My friend told me I only get 5 seconds to say if I'm going to counter a card in Magic the Gathering, even if I tell him to wait. Is that true?

  • 16
    Your friend is wrong, you get as much time as you want.
    – Colin D
    Oct 30, 2013 at 17:26
  • 11
    In addition to what Kevin said, note that there's nothing in MTG ever that comes down to speed, timing, reaction quickness, etc. Despite the way it may play out in practice, it's a fully turn-based game where only one player at a time is ever allowed to do anything.
    – GendoIkari
    Oct 30, 2013 at 18:19
  • 3
    Gendolkari doesn't like my Chaos Orb deck :(
    – Affe
    Oct 30, 2013 at 23:44
  • 3
    Sideboard in some Triton Tactics. Wish him good luck making decisions in 5 seconds the first time he has to read that card.
    – deworde
    Oct 30, 2013 at 23:45
  • 2
    @Andrew Sure, but at the time of writing Triton Tictacs was in Standard, and while it's not the wordiest, it's pretty confusing for a Common card.
    – deworde
    Mar 5, 2019 at 12:12

4 Answers 4


Your friend made that up. There is nothing in the comprehensive rules about how long a player may retain priority. Once you've got it, you keep it as long as you like until you play a spell/ability or pass.

If you're in an official tournament setting, your opponent can call a judge if he thinks you're intentionally playing slowly. If you're playing at your friend's kitchen table, then anything goes. Of course, the host can always decide to kick you out of his house, so try to play at a reasonable speed.

  • 19
    And consider telling your friend that trying to make up rules like this (in essence, cheating) might make it harder for him to find people to play games with.
    – Cascabel
    Oct 30, 2013 at 20:00
  • 3
    In the PC game, you only get about 2 seconds to counter a spell, so he might have confused that for an official rule. However, even in the PC game, you can pause the timer if you need time to read the card. Oct 30, 2013 at 22:21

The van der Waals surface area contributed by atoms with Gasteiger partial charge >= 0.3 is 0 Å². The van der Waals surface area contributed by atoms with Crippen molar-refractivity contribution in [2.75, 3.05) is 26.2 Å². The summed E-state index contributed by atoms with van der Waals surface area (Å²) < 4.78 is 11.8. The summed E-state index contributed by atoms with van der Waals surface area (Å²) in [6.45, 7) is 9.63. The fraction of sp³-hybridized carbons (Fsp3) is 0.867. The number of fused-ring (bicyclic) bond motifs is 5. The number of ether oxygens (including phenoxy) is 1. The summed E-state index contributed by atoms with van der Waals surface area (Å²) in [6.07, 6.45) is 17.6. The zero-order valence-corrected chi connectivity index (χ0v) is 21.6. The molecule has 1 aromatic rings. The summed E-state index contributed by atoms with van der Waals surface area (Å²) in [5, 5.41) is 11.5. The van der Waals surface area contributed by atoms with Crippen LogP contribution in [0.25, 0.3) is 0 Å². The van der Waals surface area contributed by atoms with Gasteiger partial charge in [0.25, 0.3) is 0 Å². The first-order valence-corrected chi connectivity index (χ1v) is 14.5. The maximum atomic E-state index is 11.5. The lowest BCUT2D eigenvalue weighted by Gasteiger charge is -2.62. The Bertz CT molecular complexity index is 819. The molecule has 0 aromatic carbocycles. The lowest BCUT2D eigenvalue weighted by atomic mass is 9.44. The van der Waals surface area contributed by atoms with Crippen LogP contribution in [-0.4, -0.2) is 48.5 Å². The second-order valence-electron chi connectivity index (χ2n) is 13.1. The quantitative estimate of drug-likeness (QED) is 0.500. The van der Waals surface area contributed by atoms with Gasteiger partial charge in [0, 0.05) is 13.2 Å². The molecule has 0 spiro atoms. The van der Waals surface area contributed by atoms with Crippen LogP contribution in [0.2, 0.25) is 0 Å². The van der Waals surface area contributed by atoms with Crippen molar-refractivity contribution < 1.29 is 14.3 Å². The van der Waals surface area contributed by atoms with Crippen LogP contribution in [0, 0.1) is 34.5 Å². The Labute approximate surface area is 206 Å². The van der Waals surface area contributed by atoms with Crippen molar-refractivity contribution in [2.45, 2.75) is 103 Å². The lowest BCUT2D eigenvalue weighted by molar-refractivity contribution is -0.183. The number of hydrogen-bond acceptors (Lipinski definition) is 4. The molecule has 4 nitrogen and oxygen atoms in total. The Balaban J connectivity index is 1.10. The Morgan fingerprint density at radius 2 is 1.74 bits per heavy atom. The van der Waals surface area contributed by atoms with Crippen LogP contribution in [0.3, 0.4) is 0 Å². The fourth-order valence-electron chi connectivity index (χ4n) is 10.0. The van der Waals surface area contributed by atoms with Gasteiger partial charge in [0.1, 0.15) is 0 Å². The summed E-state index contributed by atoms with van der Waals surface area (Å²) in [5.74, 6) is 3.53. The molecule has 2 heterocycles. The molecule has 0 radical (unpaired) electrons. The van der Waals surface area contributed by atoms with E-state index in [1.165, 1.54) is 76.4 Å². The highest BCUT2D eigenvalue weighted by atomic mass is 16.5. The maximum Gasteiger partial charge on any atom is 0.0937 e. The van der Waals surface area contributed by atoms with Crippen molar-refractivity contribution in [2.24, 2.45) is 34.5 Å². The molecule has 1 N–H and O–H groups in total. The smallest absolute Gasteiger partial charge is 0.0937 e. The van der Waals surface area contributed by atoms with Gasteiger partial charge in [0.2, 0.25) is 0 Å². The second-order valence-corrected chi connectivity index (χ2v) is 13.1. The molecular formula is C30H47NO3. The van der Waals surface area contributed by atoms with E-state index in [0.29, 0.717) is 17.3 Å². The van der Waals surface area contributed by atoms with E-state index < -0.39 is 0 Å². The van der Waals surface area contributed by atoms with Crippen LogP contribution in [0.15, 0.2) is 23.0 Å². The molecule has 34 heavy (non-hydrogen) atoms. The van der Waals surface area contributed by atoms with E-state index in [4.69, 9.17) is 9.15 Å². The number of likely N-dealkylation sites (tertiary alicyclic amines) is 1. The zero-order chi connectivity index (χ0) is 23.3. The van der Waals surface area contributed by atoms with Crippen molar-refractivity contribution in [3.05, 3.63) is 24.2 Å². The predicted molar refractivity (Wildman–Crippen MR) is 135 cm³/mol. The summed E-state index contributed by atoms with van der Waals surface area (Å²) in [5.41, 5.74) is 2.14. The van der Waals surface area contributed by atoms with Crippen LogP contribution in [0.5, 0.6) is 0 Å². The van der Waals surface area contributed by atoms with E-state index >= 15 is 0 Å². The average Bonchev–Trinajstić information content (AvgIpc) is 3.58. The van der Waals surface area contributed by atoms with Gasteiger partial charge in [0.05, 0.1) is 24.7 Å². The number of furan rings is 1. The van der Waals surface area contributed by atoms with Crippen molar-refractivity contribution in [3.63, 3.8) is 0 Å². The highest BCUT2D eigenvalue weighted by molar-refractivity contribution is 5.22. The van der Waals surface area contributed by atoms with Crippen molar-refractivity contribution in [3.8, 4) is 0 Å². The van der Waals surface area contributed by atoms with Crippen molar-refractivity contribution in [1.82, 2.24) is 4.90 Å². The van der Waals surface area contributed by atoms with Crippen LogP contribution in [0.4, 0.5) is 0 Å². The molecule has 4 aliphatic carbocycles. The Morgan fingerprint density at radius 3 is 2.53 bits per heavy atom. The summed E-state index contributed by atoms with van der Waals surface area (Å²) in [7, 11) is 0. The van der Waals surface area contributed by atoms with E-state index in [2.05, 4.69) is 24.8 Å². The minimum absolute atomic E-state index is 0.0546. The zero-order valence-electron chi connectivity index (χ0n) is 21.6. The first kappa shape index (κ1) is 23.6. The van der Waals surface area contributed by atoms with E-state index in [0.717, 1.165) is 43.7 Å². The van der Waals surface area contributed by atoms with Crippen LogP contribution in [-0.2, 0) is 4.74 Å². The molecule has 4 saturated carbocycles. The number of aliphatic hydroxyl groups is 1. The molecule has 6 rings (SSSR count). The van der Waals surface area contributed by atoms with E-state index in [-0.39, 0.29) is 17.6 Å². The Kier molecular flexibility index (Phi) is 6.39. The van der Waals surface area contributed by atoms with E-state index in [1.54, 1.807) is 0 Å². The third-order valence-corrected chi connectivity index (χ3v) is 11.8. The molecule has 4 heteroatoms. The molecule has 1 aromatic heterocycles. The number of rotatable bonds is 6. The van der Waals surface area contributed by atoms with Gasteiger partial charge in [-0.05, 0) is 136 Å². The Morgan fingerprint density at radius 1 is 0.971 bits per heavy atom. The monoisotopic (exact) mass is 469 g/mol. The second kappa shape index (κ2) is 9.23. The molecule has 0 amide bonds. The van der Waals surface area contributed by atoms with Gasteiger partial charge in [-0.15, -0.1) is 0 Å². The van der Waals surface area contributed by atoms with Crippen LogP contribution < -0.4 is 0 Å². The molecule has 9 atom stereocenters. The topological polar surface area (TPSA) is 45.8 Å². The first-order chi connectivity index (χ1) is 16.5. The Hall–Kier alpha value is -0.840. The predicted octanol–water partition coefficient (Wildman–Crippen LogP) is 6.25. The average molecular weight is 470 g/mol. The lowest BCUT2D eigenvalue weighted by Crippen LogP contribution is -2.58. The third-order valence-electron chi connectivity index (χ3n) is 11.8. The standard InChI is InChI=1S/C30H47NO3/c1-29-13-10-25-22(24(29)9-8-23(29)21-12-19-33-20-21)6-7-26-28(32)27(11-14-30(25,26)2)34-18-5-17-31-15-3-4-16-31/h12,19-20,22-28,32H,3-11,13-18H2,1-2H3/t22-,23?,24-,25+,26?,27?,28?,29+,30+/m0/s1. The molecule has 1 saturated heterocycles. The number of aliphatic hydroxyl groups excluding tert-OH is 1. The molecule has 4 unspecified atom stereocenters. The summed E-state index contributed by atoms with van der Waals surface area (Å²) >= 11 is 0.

• 5
    @Jefromi, I would give the benefit of the doubt and assume that the friend had learned the rules wrong himself.
    – GendoIkari
    Oct 31, 2013 at 4:48
  • @GendoIkari It's always possible, hence "consider". I think the OP probably knows which one it is. A lot of people do unfortunately try things like this even though they know better, trying to make up or bend a rule that one time they really want something to go their way.
    – Cascabel
    Oct 31, 2013 at 4:56
  • 1
    i would assume he was referring to duels, which does give you limited time by default, but you can to my memory request more time with a button press (which varies by format)
    – Patters
    Nov 4, 2013 at 9:44

Not only is your friend wrong - "time" actually is not relevant to any part of Magic The Gathering. (Except maybe in tournament play when each session of rounds is timed)

And regardless of rules, a friend should never rush a friend, especially if asked nicely to wait.


As per the other comments, what you are being told is wrong.

Time is only important during competitive events, where if you continously spend too much time reading cards, thinking about your play, deciding blockers or attackers (all within reason).

You can be warned for slow play on those circumstances but other than that there is really no 5 second rule.

What you need to be careful and it is covered in the rules (again, for competitive events) is communication. If your opponent casts a spell and you look at it and say "ok", it doesn't matter if you meant "ok, I'll let it resolve" or "ok, let me think about this", you only said "ok". Make sure you keep communication clear to ensure your opponent knows what you are doing and to avoid unnecessary judge calls.


There is no rule that state that you only have so much time to counter. Saying you only have limited time is kind of a mean move especially if the player being pushed for time is a new player who has no clue what the card does.

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